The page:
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RAIN 4/14: Pandora subpoena foreshadows industry privacy issues to come, says attorney

Posted on: 04/14/2011


Last week, Pandora announced in its S-1 SEC filing that it recevied a subpoena from a Federal grand jury in connection with an “industry-wide probe” into mobile app privacy (more here). Not long after, security firm Veracode found that Pandora’s Android app apparently sends a user’s birth date, gender, Android ID, and GPS information to various advertising companies (more here).

Veracode’s findings aren’t surprising, considering the Wall Street Journal‘s investigation of Pandora’s iPhone app in December 2010 uncovered similar results (RAIN coverage here).

These developments are “but the tip of the iceberg“ for media companies, writes Davis Wright Tremaine partner and industry legal expert David Oxenford (pictured below). Privacy is a new issue in the digital world “that now seems poised to dominate the legal conversation in coming months (or years).”

Oxenford writes that the FTC and Department of Commerce have issued reports “suggesting more disclosure about information collection and that people be able to opt out“ while legislation offering similar course of action have also arisen.

Issues surrounding privacy are very much still developing, but Oxenford recommends that “companies who collect information need to be very sure that any information that is collected is used in a manner totally consistent with their policies and with any laws limiting the use of private information…and be prepared.”

Oxenford moderated a panel about Internet radio legal issues at RAIN Summit West 2011 and we’ll have coverage of that discussion in the days ahead.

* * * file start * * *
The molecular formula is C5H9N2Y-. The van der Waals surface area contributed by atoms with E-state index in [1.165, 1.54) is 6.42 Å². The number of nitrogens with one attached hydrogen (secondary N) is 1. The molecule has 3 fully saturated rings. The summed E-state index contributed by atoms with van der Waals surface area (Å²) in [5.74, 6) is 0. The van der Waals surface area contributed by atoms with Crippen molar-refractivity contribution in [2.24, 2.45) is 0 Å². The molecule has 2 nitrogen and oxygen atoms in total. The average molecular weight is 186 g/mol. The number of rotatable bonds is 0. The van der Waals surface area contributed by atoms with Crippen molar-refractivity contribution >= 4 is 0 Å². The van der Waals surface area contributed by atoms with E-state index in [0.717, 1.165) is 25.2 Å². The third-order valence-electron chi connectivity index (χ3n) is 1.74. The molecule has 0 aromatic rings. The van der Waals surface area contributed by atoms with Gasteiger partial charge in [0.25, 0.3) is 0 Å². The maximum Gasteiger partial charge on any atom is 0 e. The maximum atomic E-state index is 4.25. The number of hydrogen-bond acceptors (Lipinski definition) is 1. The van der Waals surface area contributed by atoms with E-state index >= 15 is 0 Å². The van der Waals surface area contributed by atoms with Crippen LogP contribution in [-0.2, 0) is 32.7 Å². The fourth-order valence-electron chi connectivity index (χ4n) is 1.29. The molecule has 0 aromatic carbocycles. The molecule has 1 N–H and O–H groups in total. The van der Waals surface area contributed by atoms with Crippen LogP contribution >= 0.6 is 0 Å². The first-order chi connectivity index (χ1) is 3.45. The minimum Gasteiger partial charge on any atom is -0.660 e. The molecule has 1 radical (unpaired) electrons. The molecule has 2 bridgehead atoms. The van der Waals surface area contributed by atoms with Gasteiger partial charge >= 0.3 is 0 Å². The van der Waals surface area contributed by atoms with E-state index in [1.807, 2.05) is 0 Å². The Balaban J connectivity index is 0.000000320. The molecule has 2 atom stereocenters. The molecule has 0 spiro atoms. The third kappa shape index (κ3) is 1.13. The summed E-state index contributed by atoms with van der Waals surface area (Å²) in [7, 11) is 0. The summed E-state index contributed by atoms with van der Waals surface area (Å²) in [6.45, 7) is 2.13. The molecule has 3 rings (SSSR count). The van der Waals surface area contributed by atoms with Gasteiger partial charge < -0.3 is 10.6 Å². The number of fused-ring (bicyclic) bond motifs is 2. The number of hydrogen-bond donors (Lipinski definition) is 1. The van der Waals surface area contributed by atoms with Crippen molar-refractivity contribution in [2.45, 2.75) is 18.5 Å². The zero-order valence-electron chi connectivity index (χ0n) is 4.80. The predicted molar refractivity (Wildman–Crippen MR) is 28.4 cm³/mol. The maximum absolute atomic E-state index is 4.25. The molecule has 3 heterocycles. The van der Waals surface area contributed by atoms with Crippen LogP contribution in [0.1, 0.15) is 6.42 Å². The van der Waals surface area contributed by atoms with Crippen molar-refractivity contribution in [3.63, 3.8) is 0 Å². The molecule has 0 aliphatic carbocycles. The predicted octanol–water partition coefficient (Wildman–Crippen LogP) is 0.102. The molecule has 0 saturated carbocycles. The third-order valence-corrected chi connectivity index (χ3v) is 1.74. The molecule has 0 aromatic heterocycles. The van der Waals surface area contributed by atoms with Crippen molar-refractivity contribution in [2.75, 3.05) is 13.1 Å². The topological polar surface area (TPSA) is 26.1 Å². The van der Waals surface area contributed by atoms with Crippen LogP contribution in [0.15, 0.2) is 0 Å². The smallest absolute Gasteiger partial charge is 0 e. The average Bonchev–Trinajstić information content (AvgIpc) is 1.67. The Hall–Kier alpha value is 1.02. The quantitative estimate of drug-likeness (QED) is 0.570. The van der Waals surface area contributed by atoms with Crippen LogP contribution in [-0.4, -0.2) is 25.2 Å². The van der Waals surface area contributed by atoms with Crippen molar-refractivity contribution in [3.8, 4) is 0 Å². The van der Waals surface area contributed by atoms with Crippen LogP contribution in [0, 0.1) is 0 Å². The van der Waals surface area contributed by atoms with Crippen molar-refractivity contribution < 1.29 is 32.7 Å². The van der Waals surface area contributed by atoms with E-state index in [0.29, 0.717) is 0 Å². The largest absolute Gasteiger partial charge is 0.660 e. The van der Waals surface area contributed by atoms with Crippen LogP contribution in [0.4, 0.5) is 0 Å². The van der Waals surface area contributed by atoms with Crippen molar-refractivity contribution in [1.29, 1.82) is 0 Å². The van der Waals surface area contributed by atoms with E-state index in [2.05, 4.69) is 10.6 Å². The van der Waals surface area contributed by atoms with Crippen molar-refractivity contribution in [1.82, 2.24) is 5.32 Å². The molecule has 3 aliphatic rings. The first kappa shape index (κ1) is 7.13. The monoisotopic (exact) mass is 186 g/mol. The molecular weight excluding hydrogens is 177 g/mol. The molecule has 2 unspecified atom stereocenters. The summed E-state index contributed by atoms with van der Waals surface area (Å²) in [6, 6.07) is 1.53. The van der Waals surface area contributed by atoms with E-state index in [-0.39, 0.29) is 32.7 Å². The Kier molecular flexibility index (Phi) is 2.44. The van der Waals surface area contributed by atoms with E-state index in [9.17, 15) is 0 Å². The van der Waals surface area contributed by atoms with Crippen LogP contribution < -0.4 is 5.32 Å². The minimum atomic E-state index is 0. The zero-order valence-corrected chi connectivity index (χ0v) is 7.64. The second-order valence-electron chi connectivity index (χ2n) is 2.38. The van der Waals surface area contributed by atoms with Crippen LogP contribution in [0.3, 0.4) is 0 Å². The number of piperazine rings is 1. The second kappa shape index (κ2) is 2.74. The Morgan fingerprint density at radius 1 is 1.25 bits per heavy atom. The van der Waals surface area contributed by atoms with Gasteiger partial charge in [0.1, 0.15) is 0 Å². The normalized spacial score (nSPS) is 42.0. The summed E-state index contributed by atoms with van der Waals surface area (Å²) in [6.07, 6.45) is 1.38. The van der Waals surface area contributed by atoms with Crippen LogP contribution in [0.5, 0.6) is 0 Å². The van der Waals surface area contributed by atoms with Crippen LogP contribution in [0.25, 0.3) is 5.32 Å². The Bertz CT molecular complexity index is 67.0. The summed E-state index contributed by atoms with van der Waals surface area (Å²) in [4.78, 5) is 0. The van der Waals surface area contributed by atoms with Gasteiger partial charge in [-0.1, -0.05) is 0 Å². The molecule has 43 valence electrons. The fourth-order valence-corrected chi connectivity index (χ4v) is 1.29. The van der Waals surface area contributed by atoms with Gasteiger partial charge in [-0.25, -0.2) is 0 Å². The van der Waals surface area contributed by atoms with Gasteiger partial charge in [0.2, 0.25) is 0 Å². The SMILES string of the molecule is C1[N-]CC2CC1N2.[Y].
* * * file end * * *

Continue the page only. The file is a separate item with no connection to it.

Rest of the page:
Privacy issues, like in the developments with Pandora, often arise when companies give user information to advertisers. Usually, writes Oxenford, this kind of information is only used “to provide advertisers with the ability to target their advertising at individuals more likely to act on that advertising, and otherwise serve the interests of the user“ (i.e., not hearing ads for lipstick if you’re an 18-year-old male).

However, some users worry that their information “could somehow be compiled and made available for some nefarious purposes (identity theft, personal or professional embarrassment, etc).”

You can read more about these privacy issues and find more resources from Oxenford’s Broadcast Law Blog here.


Ad response rates increase 200% to 350% when advertisers include Internet radio in online ad campaigns, new research shows. What’s more, ad recall tops 50% with Internet radio listeners, and 2 in 5 say they’ve responded to such an ad.

Digital audio ad network TargetSpot says new research validates the remarkable growth of online audio, identifies listeners as a highly-desirable demographic for advertisers, and shows a significant benefit to marketers that include online audio in campaigns.

TargetSpot CEO Eyal Goldwerger (pictured) presented highlights of the results of the two new studies, “Digital Audio Usage Trends:
A Highly Engaged Listenership,” and “Internet Radio Advertising Impact Study” at the RAIN Summit West conference in Las Vegas on Monday. The research was conducted for TargetSpot by Parks Associates.

According to TargetSpot, the “research found a 3.5 times higher ad response rate when adding Internet radio to a broadcast radio campaign, and a two times higher ad response rate when adding Internet Radio to an online campaign.”

Get detailed study results from the white papers for “Digital Audio Usage Trends: A Highly Engaged Listenership” here and “Internet Radio Advertising Impact Study” here.


Today, Sony brings its Music Unlimited streaming music service to its mobile PSP gaming units (pictured right). Music Unlimited launched in February and includes Pandora-like radio streaming (without ads) for $4 per month and other, more expensive on-demand services (RAIN coverage here). Engadget has more on the story here.


Clear Channel’s iHeartRadio has launched an iPad app. The free app includes access to 750 Clear Channel stations and of course supports multitasking and AirPlay features. The iPad version also includes photos, videos and other visual content. Mobile Entertainment has more coverage here.

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